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‘Story of Teesta died long ago,’ and now Debesh Roy who brought Teesta alive dies

16 May, 2020 00:19:32
‘Story of Teesta died long ago,’ and now Debesh Roy who brought Teesta alive dies

Teesta, why are you a prisoner? When will you be free? that’s what Hussain Muhammad Ershad of Bangladesh had once said. But the gushing mountain river Teesta found its best description and its tale of death in veteran Bengali author Debesh Roy’s Teesta parer brittanto. Rivers have often been the muse of authors, be it the River Kwai or our very own Padma Naadi. But death of a river and the communities that thrive and survive along its banks probably found one of the best depictions in Debesh Roy’s novel No wonder he conferred the Sahitya Akademi Award for novel ‘Teesta Parer Brittanto.’

Roy was 84 and he is survived by his son. His wife had died earlier. His death is a huge loss to the contemporary literary world. A regular contributor to a number of Bengali dailies, he was a staunch critic of the attacks on liberals in the country in recent times and attended protest meetings despite his failing health. He was born in Pabna in present-day Bangladesh on December 17, 1936. He had five decades of career as a writer. Besides Teesta Parer Brittanto, he will be remembered for books like Borisaler Jogen Mondal, Manush Khun Kore Keno and Samay Asamayer Brittanto. His first book was Jajati.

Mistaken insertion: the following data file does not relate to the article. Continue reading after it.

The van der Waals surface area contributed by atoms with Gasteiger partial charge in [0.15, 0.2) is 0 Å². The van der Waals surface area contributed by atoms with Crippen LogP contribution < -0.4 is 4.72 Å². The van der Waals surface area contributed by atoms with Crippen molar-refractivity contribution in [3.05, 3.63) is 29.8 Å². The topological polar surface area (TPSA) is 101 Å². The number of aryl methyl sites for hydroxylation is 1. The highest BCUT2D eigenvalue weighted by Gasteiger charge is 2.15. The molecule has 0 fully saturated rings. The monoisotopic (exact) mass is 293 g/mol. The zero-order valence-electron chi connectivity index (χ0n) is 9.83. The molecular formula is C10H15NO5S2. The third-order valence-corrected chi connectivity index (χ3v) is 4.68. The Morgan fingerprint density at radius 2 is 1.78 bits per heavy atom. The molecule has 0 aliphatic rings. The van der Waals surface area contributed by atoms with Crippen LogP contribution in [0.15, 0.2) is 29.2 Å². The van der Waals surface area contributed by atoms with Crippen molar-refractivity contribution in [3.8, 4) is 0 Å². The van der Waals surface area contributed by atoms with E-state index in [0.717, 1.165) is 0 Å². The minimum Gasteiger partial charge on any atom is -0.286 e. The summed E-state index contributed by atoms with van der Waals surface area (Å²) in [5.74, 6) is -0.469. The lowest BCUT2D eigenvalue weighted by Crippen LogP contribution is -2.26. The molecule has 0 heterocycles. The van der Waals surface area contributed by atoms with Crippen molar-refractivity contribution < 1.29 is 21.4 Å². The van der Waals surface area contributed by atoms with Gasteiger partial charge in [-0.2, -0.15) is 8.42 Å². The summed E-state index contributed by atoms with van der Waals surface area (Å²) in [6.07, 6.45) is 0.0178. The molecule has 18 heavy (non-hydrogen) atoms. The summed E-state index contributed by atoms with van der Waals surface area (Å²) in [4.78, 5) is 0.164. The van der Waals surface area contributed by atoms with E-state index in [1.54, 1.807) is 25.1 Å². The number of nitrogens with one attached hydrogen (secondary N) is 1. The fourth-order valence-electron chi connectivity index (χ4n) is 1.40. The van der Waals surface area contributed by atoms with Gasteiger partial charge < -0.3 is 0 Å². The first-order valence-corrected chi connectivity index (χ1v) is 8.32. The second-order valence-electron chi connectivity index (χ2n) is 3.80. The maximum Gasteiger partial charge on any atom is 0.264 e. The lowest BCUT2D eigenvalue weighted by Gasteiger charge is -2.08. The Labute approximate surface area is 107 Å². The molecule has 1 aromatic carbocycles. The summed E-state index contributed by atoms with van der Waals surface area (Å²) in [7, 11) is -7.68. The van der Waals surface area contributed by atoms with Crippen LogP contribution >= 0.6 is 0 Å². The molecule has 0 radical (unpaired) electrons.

At the end of his famous book, Debesh Roy writes, “With the inauguration of the Teesta Barrage, the Teesta of the story became history. Teesta is no longer the old one.” Here begins the real story of the Teesta Bank, with the Barrage. The Teesta Barrage Project sharing water between North Bengal and Bangladesh was later considered to be a huge human catastrophe, as the river was forced into a natural death. In the dry season, only the ice-melted water from Sikkim flows through the river, which is certainly not enough for irrigation at will. This water can hardly keep the ecosystem of the basin intact. Both Teesta barrages had been created by spreading unrealistic hopes to a vast population in either country. Frustration is now widespread after disillusionment set in. And the water level in the basin between the two barrages in the two countries is decreasing gradually, which could lead to terrible consequences for the ecosystem in the days to come. And Roy’s book not just highlighted this problem, but brought the river alive!

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  • Bengali author, Debesh Roy

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